Know Your Crown Jewels
However, even if a company were to implement all the industry best practices for prevention, detection, response, and resilience correctly, the double extortion scenario could still land them in a space where they would have to pay the ransom to prevent the release of their precious intellectual property. There can be many reasons for this, but most of them can be boiled down to failing to do a solid, internal review of your company’s crown jewels.
This review is incredibly important to do as part of an organization’s security planning. In addition to assessing what are the most critical systems that need to be protected from a business resiliency perspective (which is more commonly done), an organization also needs to assess what data is the most critical to protect from a double extortion perspective. Once the crown jewel data sets are identified, not only will it provide additional prioritization for defensive efforts such as patching and instrumentation, but it also starts to inform the ransomware response strategy.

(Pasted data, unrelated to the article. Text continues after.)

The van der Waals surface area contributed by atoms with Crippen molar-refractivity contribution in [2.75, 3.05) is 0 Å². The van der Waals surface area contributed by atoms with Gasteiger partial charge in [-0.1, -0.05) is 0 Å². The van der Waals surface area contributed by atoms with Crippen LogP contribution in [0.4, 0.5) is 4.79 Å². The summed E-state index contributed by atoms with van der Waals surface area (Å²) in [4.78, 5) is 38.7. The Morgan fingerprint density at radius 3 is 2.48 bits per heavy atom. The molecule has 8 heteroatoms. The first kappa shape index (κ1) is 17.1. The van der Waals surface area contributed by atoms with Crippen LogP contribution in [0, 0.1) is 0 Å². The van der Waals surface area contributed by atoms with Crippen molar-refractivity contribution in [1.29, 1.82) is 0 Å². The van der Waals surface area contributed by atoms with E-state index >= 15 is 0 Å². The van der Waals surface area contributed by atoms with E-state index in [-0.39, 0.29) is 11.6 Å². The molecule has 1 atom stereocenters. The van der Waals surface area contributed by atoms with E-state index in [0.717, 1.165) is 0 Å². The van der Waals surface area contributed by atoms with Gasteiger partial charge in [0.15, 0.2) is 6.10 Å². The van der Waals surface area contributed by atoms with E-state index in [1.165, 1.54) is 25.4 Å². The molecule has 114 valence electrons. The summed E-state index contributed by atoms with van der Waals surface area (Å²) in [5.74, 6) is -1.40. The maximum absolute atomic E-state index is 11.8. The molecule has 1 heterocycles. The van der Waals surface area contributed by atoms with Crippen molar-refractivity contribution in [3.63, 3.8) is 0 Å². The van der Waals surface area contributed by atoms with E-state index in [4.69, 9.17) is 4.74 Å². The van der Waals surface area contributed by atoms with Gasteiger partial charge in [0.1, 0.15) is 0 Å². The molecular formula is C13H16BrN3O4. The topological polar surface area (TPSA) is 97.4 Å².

Cyber criminals count on the fact that victims are under immense pressure and are forced to make hasty decisions that will fall in favor of paying the ransom. However, a company can take this advantage away from them by preparing ahead of time. This can mitigate the pressure of the moment and help a victim rely on decisions that have already been made for use during a time of crisis. Companies who do this crown jewel assessment not only make it less likely that a cyber criminal can access that data to steal, but they also can make quicker decisions about not paying the ransom if those crown jewels have not been exposed in the breach. Doing this review ahead of time will allow for all the various stakeholders in the company to have their input, ensure proper legal review, and build guidelines without the pressure of an ongoing incident hanging over their heads. Having pre-queued guidelines on what data can afford to be leaked can enable company leadership to make clear decisions about not paying the ransom even while under pressure.